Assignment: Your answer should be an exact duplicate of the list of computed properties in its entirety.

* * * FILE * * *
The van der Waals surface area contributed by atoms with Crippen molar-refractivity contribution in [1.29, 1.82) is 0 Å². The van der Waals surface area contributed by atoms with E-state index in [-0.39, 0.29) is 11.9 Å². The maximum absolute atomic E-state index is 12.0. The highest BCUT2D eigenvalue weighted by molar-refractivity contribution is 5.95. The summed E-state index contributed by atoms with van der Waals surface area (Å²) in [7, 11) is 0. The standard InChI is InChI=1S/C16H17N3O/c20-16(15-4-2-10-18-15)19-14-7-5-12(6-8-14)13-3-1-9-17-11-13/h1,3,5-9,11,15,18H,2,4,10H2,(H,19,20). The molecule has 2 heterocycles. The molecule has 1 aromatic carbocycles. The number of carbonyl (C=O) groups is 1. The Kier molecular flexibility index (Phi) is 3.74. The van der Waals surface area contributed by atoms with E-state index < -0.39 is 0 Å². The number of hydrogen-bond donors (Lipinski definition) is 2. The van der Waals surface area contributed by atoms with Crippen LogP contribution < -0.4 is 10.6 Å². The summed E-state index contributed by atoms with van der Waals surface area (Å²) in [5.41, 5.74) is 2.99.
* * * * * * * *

The van der Waals surface area contributed by atoms with Crippen molar-refractivity contribution in [1.29, 1.82) is 0 Å². The van der Waals surface area contributed by atoms with E-state index in [-0.39, 0.29) is 11.9 Å². The maximum absolute atomic E-state index is 12.0. The highest BCUT2D eigenvalue weighted by molar-refractivity contribution is 5.95. The summed E-state index contributed by atoms with van der Waals surface area (Å²) in [7, 11) is 0. The standard InChI is InChI=1S/C16H17N3O/c20-16(15-4-2-10-18-15)19-14-7-5-12(6-8-14)13-3-1-9-17-11-13/h1,3,5-9,11,15,18H,2,4,10H2,(H,19,20). The molecule has 2 heterocycles. The molecule has 1 aromatic carbocycles. The number of carbonyl (C=O) groups is 1. The Kier molecular flexibility index (Phi) is 3.74. The van der Waals surface area contributed by atoms with E-state index < -0.39 is 0 Å². The number of hydrogen-bond donors (Lipinski definition) is 2. The van der Waals surface area contributed by atoms with Crippen LogP contribution < -0.4 is 10.6 Å². The summed E-state index contributed by atoms with van der Waals surface area (Å²) in [5.41, 5.74) is 2.99.